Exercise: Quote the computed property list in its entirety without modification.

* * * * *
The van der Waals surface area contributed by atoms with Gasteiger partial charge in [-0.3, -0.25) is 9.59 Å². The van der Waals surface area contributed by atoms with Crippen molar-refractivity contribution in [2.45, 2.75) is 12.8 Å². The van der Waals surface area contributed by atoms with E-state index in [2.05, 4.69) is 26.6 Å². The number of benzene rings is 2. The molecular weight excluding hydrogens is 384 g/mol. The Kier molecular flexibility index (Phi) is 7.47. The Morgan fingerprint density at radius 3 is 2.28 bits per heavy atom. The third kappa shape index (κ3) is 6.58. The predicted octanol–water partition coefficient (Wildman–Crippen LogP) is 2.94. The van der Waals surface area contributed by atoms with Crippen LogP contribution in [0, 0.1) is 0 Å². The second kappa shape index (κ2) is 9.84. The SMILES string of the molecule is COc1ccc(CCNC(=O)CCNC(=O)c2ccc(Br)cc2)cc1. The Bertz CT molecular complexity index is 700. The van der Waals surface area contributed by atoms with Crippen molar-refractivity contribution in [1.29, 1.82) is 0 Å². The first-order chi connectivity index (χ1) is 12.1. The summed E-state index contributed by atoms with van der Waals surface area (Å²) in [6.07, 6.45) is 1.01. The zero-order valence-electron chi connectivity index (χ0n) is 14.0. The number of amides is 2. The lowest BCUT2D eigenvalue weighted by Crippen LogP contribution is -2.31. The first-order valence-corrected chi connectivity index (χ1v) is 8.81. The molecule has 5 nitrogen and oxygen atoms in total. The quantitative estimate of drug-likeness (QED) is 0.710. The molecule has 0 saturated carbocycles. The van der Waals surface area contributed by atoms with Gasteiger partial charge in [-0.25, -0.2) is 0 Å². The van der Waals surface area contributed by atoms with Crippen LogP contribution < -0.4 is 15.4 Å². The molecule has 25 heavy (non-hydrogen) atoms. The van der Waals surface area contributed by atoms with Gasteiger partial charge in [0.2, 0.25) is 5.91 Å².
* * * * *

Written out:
The van der Waals surface area contributed by atoms with Gasteiger partial charge in [-0.3, -0.25) is 9.59 Å². The van der Waals surface area contributed by atoms with Crippen molar-refractivity contribution in [2.45, 2.75) is 12.8 Å². The van der Waals surface area contributed by atoms with E-state index in [2.05, 4.69) is 26.6 Å². The number of benzene rings is 2. The molecular weight excluding hydrogens is 384 g/mol. The Kier molecular flexibility index (Phi) is 7.47. The Morgan fingerprint density at radius 3 is 2.28 bits per heavy atom. The third kappa shape index (κ3) is 6.58. The predicted octanol–water partition coefficient (Wildman–Crippen LogP) is 2.94. The van der Waals surface area contributed by atoms with Crippen LogP contribution in [0, 0.1) is 0 Å². The second kappa shape index (κ2) is 9.84. The SMILES string of the molecule is COc1ccc(CCNC(=O)CCNC(=O)c2ccc(Br)cc2)cc1. The Bertz CT molecular complexity index is 700. The van der Waals surface area contributed by atoms with Crippen molar-refractivity contribution in [1.29, 1.82) is 0 Å². The first-order chi connectivity index (χ1) is 12.1. The summed E-state index contributed by atoms with van der Waals surface area (Å²) in [6.07, 6.45) is 1.01. The zero-order valence-electron chi connectivity index (χ0n) is 14.0. The number of amides is 2. The lowest BCUT2D eigenvalue weighted by Crippen LogP contribution is -2.31. The first-order valence-corrected chi connectivity index (χ1v) is 8.81. The molecule has 5 nitrogen and oxygen atoms in total. The quantitative estimate of drug-likeness (QED) is 0.710. The molecule has 0 saturated carbocycles. The van der Waals surface area contributed by atoms with Gasteiger partial charge in [-0.25, -0.2) is 0 Å². The van der Waals surface area contributed by atoms with Crippen LogP contribution < -0.4 is 15.4 Å². The molecule has 25 heavy (non-hydrogen) atoms. The van der Waals surface area contributed by atoms with Gasteiger partial charge in [0.2, 0.25) is 5.91 Å².